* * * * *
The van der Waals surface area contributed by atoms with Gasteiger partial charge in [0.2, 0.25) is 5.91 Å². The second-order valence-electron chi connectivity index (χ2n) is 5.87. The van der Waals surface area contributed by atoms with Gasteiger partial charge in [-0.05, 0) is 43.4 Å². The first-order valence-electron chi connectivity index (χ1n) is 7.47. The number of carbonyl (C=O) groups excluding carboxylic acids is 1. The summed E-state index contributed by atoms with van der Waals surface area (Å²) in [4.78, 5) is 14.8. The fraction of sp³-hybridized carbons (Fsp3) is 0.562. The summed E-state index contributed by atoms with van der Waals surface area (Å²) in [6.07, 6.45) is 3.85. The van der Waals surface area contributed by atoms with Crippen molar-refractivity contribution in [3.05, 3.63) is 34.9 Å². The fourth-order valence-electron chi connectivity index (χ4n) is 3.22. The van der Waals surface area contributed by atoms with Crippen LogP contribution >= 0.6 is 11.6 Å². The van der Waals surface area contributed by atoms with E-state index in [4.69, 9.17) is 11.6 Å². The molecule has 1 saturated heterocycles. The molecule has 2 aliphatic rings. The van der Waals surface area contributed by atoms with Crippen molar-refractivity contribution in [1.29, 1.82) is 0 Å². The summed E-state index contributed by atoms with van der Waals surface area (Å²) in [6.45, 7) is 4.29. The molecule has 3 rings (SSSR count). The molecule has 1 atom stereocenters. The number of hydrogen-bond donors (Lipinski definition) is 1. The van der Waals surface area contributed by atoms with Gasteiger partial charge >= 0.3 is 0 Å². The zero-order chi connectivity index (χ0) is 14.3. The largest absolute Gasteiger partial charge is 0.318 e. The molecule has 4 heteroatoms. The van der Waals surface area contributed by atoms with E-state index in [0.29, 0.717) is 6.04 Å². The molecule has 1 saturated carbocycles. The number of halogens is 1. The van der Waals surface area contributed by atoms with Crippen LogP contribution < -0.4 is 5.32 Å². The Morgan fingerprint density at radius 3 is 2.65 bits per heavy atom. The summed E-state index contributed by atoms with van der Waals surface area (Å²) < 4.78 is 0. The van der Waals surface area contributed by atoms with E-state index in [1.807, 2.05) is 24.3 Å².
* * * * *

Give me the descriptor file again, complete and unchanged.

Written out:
The van der Waals surface area contributed by atoms with Gasteiger partial charge in [0.2, 0.25) is 5.91 Å². The second-order valence-electron chi connectivity index (χ2n) is 5.87. The van der Waals surface area contributed by atoms with Gasteiger partial charge in [-0.05, 0) is 43.4 Å². The first-order valence-electron chi connectivity index (χ1n) is 7.47. The number of carbonyl (C=O) groups excluding carboxylic acids is 1. The summed E-state index contributed by atoms with van der Waals surface area (Å²) in [4.78, 5) is 14.8. The fraction of sp³-hybridized carbons (Fsp3) is 0.562. The summed E-state index contributed by atoms with van der Waals surface area (Å²) in [6.07, 6.45) is 3.85. The van der Waals surface area contributed by atoms with Crippen molar-refractivity contribution in [3.05, 3.63) is 34.9 Å². The fourth-order valence-electron chi connectivity index (χ4n) is 3.22. The van der Waals surface area contributed by atoms with Crippen LogP contribution >= 0.6 is 11.6 Å². The van der Waals surface area contributed by atoms with E-state index in [4.69, 9.17) is 11.6 Å². The molecule has 1 saturated heterocycles. The molecule has 2 aliphatic rings. The van der Waals surface area contributed by atoms with Crippen molar-refractivity contribution in [1.29, 1.82) is 0 Å². The summed E-state index contributed by atoms with van der Waals surface area (Å²) in [6.45, 7) is 4.29. The molecule has 3 rings (SSSR count). The molecule has 1 atom stereocenters. The number of hydrogen-bond donors (Lipinski definition) is 1. The van der Waals surface area contributed by atoms with Gasteiger partial charge >= 0.3 is 0 Å². The zero-order chi connectivity index (χ0) is 14.3. The largest absolute Gasteiger partial charge is 0.318 e. The molecule has 4 heteroatoms. The van der Waals surface area contributed by atoms with E-state index in [0.29, 0.717) is 6.04 Å². The molecule has 1 saturated carbocycles. The number of halogens is 1. The van der Waals surface area contributed by atoms with Crippen LogP contribution < -0.4 is 5.32 Å². The Morgan fingerprint density at radius 3 is 2.65 bits per heavy atom. The summed E-state index contributed by atoms with van der Waals surface area (Å²) < 4.78 is 0. The van der Waals surface area contributed by atoms with E-state index in [1.807, 2.05) is 24.3 Å².